The Criminal Mind is AmazingSubmitted by cactus1010 on Sun, 05/02/2010 - 12:28
On September 13, 2002, FBI agents Sergio Barrio, 39, and Samantha Mikeska, 38, were aboard a freight train traversing the rolling hills of Mount Cristo Rey near the U.S.-Mexico border in Texas. They were riding the rail for much the same reason agents from Wells Fargo, Pinkerton’s, and other frontier-era security companies in the Old West rode rails—to thwart a rash of train robberies that had been taking place on that line for months.
According to federal officials, robbers in these remote areas of the U.S.-Mexico border operate by waiting for American freight trains to slow, perhaps from a steep incline, in a desolate area of track—areas which are still inside the United States but just yards from Mexico and escape. As the slow-moving cars creep around corners and bends in the track, robbers jump aboard unseen, then open the rail cars and begin to toss out their contents. Sometimes, says the FBI, the robbers would actually unhitch entire rail cars—usually those located at the end of long, winding trains—so they can take their time removing the stolen goods later.
But on this particular day, Agents Barrio and Mikeska, who were accompanied by a third agent located in another part of the train, were hiding in one car when they noticed a suspected train robber on the roof. The two agents alerted the third agent, who then sneaked into position and managed to pull the suspect from the roof. But, according to reports, by the time he had restrained the rooftop suspect, he noticed that Barrio and Mikeska were off the train and on the ground, staggering back onto U.S. soil with other suspects in pursuit.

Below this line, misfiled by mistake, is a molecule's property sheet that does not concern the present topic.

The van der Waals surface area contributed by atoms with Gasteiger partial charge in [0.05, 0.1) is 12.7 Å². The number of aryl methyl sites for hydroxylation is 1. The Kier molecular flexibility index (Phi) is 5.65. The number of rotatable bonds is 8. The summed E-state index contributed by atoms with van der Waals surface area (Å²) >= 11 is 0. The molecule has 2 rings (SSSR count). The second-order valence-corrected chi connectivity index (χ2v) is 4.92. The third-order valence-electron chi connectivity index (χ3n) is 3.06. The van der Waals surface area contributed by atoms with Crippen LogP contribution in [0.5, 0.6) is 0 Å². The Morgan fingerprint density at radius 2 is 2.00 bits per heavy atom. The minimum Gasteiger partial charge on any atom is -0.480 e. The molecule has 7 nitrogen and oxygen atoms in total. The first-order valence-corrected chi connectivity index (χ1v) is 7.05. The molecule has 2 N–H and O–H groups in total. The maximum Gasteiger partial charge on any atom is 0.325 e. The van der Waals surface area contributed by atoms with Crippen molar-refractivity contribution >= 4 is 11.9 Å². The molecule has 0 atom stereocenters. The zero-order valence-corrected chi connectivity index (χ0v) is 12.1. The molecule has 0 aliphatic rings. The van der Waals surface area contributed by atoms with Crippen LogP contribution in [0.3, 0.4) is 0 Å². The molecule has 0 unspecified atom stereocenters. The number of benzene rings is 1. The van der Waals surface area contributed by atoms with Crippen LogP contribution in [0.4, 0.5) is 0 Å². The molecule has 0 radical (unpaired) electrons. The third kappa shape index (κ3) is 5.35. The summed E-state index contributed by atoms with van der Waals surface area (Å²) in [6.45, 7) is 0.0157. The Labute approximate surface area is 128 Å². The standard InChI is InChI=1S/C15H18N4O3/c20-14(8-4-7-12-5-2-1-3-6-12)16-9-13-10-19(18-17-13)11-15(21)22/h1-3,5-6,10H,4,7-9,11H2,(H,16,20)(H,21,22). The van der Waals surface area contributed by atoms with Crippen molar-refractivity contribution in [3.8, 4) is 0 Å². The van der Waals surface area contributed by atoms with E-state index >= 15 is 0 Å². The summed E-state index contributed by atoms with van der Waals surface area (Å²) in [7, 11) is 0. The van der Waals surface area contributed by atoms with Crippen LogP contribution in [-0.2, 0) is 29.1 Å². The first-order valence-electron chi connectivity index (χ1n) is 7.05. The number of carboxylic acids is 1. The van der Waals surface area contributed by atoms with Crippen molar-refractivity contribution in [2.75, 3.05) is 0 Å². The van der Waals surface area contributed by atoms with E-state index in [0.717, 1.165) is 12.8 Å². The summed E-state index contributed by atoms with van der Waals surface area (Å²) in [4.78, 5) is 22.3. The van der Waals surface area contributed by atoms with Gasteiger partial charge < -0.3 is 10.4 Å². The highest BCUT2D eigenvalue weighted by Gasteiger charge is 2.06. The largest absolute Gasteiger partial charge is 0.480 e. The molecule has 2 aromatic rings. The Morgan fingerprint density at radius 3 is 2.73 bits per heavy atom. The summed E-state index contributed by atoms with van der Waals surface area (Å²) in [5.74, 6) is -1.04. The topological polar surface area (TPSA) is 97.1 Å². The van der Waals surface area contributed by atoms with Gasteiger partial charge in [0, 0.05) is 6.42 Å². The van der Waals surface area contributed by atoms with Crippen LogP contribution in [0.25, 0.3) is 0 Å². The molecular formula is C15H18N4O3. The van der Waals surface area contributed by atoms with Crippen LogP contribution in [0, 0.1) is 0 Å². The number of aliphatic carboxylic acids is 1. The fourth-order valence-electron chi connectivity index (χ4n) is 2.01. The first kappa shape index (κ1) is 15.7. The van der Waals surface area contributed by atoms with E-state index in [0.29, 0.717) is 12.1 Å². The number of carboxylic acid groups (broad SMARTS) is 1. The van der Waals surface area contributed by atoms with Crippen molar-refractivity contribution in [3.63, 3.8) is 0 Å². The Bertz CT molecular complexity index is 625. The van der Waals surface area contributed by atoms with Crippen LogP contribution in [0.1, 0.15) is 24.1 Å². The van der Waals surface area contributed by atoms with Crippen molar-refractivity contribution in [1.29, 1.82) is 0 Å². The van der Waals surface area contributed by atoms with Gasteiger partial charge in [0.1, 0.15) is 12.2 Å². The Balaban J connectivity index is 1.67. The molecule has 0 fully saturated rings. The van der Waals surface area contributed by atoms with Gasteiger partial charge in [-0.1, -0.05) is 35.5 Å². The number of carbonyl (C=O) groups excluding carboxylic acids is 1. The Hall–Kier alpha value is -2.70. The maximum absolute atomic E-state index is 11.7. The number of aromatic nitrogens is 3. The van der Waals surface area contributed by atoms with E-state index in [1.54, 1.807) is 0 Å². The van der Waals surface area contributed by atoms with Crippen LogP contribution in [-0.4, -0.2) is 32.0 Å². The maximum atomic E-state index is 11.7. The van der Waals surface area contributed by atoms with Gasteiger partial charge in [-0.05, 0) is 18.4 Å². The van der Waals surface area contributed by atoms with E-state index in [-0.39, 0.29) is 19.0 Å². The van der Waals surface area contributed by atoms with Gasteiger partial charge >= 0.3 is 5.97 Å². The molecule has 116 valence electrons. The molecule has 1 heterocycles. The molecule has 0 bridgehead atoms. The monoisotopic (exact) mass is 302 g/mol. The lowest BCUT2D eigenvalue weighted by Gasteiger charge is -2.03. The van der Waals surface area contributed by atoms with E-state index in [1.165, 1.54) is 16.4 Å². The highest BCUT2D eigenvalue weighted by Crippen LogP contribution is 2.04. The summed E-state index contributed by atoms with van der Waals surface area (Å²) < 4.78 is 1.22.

Agents Barrio and Mikeska, the third agent soon discovered, had been beaten nearly to death by several other suspected train robbers—suspects who had boarded the train undetected by the American agents. Barrio and Mikeska were kicked and beaten and struck with large rocks, FBI officials said, noting that Barrio had suffered a severe injury over his right eye and had to undergo surgery to relieve pressure on his brain. Mikeska, meanwhile, also suffered from brain swelling and had to have surgery. Both would live, but neither would be the same.
The suspects? They were Mexican nationals, and they had been routinely crossing into the U.S. just to rob the slow-moving trains. What had been a relatively victimless crime—border hopping—had now turned violent, but it was an incident border policy experts and others concerned about reforming immigration issues had seen coming.
By June 1997, violence along the 2,200-mile U.S.-Mexico border, which had been escalating for years, had become so intolerable that U.S. Rep. Duncan Hunter (R-Calif.) said from the House floor portions of the border were more dangerous than Bosnia. He also said that American law enforcement officials and U.S. soldiers had been fired upon by Mexico-based assailants at least 10 times in the previous 10 weeks. “There have been more firefights on the border in recent weeks than there have been in Bosnia,” Hunter said before a congressional vote authorizing President Bill Clinton to dispatch up to 10,000 troops to the border to help curb some of the violence, which stemmed mostly from illegal immigration and drug trafficking.